Please note that I am no longer updating this site. More recent drafts and new papers may be found at
Thank you very much!
The Allocation of Future Business: Dynamic Relational Contracts with Multiple Agents (New Version!) (with Isaiah Andrews)
Consider a repeated moral hazard problem involving a principal and several agents. If formal contracts are unavailable and agents observe only their own relationships, an optimal relational contract allocates business among agents depending on past performance. If first-best is attainable, the principal favors an agent who performs well with future business, even if he later performs poorly. The agent loses favor only if he cannot produce and a replacement performs well. If first-best is unattainable, optimal relationships may deteriorate into persistent low effort. In the first best, the principal need not conceal information from agents; otherwise, he optimally conceals information.
I prove an efficiency result for dynamic games of imperfect public monitoring in which one player's utility is privately known and evolves according to an irreducible Markov process. Under assumptions about the set of payoffs, patient players are able to attain approximately Pareto efficient payoffs in equilibrium. The public signal must satisfy a “pairwise full rank” condition that is somewhat stronger than the related condition required in the Folk Theorem proved by Fudenberg, Levine, and Maskin (1994). My proof is partially constructive and uses a novel technique to mitigate the impact of private information about utility on continuation payoffs. Under stronger assumptions, the efficiency result partially extends to games in which the private information affects every player's payoff.
Appendices B and C for Attaining Efficiency with Imperfect Public Monitoring and Markov Adverse Selection
I examine relational contracts and investment in a market for intermediate goods using a tractable game of imperfect private monitoring. A downstream firm requires a single product in each period from a market of suppliers. If output is not contractible, I show that the downstream firm relies on a small network of suppliers. These upstream firms choose to “put the relationship first:” by investing to produce many products that are required by the downstream firm, they lock themselves into the relationship, thereby increasing effort provision. Using this framework, I consider why suppliers might resist socially efficient legal reform, and discuss implications for employment and ex ante human capital investments.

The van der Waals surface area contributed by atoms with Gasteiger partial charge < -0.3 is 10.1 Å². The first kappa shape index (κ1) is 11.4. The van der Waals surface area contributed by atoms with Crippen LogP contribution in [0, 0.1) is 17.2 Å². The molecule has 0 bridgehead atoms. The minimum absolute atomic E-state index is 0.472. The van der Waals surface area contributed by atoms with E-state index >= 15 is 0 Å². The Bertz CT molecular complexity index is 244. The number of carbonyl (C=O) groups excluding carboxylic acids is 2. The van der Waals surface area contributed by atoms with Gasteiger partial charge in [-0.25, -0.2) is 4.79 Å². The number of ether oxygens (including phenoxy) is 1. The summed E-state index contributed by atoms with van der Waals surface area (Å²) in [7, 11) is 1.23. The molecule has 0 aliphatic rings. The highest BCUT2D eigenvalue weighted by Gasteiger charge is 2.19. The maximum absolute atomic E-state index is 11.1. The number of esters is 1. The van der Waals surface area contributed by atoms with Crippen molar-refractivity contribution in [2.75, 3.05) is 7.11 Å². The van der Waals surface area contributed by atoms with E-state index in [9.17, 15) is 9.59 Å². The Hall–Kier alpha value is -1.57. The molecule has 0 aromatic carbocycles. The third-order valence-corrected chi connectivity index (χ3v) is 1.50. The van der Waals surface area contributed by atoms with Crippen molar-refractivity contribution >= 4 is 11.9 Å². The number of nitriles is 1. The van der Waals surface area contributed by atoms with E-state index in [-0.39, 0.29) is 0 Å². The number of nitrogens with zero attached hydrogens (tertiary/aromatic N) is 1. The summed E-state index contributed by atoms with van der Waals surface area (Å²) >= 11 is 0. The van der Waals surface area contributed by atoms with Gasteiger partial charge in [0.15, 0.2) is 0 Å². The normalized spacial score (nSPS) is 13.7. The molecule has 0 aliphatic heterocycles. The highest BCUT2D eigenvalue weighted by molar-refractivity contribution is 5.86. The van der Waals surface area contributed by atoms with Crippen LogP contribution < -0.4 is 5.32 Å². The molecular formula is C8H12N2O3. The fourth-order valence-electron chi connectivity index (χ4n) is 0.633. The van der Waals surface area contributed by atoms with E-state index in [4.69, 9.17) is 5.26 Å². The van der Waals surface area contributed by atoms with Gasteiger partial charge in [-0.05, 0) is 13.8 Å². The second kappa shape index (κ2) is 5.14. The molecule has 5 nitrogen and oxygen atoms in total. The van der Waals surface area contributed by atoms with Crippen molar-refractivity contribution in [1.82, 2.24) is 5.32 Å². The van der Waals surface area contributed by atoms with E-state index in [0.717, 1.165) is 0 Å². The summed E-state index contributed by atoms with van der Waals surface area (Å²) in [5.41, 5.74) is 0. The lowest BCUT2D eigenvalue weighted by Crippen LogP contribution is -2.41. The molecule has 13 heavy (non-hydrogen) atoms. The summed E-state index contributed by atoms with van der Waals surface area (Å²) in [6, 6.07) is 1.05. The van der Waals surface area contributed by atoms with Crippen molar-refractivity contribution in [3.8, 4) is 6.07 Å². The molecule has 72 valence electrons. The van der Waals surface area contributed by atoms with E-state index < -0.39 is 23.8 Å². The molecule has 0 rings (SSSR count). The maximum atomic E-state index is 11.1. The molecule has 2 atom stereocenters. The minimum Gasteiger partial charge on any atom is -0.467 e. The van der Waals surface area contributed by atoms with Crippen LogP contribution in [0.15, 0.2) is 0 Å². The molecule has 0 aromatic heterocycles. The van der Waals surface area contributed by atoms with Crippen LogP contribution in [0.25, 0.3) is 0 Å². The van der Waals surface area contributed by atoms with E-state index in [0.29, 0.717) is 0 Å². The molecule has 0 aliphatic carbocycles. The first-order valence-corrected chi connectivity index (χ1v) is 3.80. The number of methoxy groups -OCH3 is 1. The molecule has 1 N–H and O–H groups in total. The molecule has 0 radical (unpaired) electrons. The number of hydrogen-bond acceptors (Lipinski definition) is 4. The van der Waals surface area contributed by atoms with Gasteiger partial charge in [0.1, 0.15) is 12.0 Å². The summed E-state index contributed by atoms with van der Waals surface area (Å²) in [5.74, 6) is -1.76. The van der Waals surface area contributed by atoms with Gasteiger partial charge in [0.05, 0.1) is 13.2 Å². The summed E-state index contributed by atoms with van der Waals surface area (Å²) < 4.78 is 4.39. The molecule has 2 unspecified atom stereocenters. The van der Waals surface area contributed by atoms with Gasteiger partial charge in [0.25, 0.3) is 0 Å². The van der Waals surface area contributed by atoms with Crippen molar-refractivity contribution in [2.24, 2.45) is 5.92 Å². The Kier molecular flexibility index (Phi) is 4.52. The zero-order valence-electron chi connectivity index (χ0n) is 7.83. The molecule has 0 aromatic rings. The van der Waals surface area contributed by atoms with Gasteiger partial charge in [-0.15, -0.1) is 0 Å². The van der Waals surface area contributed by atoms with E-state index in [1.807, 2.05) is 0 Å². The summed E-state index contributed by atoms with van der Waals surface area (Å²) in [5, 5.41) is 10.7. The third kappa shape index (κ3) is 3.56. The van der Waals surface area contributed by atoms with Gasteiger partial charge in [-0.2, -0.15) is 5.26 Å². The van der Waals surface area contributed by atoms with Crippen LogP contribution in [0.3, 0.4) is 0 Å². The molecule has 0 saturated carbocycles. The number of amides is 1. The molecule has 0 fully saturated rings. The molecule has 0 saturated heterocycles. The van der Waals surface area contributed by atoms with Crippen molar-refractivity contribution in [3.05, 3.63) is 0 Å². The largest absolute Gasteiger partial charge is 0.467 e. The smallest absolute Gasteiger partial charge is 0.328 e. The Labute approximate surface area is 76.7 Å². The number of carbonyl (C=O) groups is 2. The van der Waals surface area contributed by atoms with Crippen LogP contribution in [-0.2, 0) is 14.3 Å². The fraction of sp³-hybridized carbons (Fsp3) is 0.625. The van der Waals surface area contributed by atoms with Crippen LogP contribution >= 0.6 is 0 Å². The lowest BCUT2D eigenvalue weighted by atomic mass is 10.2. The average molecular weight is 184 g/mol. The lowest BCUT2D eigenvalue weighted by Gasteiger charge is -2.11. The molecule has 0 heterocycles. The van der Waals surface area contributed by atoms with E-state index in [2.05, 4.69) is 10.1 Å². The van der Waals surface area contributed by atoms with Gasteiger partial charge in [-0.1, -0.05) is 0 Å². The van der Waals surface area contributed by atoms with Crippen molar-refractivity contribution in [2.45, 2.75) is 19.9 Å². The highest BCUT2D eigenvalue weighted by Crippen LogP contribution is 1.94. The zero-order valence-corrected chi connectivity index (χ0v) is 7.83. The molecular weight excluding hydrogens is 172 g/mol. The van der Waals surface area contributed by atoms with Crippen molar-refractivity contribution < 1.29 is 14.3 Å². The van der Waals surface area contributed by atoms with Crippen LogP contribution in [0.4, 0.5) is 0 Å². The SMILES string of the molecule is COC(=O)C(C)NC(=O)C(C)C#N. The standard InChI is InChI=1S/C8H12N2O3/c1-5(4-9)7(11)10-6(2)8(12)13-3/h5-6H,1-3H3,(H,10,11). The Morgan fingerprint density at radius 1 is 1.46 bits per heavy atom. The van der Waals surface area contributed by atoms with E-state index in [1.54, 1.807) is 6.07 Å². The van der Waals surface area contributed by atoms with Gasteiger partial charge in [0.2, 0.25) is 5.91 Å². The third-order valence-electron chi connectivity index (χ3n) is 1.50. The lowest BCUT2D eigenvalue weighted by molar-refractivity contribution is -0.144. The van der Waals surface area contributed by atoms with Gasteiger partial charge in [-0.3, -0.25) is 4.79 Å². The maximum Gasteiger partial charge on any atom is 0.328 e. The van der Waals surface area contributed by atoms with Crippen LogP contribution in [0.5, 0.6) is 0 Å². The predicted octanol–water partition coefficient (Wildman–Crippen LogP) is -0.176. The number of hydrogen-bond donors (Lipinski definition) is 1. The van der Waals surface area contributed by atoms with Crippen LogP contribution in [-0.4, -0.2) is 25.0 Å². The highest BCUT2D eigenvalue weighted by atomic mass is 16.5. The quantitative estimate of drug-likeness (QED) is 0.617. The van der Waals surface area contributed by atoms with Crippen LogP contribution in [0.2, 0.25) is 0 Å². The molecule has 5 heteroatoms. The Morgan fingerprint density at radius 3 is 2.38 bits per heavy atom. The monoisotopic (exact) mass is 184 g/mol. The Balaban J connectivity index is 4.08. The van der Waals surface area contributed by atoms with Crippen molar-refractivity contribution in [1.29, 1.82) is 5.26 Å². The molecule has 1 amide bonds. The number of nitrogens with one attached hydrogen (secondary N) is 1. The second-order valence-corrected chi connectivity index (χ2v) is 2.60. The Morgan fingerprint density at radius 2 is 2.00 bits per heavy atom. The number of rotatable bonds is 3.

Work in Progress
Reel Authority (with Robert Gibbons, Ricard Gil, and Kevin Murphy)
Motivated by exhibitor-distributor contracts in the movie industry (and especially by renegotiation of revenue-sharing contracts after the movie completes its run), we analyze a model of formal and relational contracts and test its implications using data for movie releases in Spain. A distributor and exhibitor can formally contract on total box office revenue, but they cannot contract on the other movies that the exhibitor might show - that is, on the opportunity cost of showing this distributor's movie. The optimal relational contract compensates the exhibitor for playing the distributor's movie when doing so is efficient but the formal contract alone would make an alternative movie more attractive. Consistent with this theory, we find that ex post renegotiations occur more frequently and involve larger concessions by the distributor when the exhibitor has a more valuable outside option.
Meritocracy, Moral Hazard, and the Prevalence of Promotions as Incentives (with Michael Powell)
We consider the role of promotions when managers use relational incentive contracts to motivate their employees. The manager would like to simultaneously induce her employees to work hard and promote the employee who would be most productive in the promoted task. When perfect formal contracts are available, the manager motivates her employees using bonus schemes, and promotions are meritocratic in the sense that the most talented employee is given a promotion regardless of her past output. When formal contracts are unavailable, in contrast, we show that promotions complement promised bonus schemes in a relational incentive contract: by promising to promote a high-performing employee, the manager increases the future expected surplus created by that employee precisely in the states of the world in which large bonuses are called for, lending credibility to such promises. As a result, the optimal relational promotion scheme may be “achievement-based” and promote an employee who performed well in the past, even if he is a poor fit for the new position. Further, managers endogenously commit not to demote such employees in the future, as demotions undermine the very credibility that achievement-based promotions were designed to build. These results are consistent with the well-known puzzle that promotions are used as rewards and the “Peter Principle” (employees are promoted to their level of incompetence) and its corollary (that there they remain).
Relational Contracts and Institutions: A Simple Model of "Varieties of Capitalism"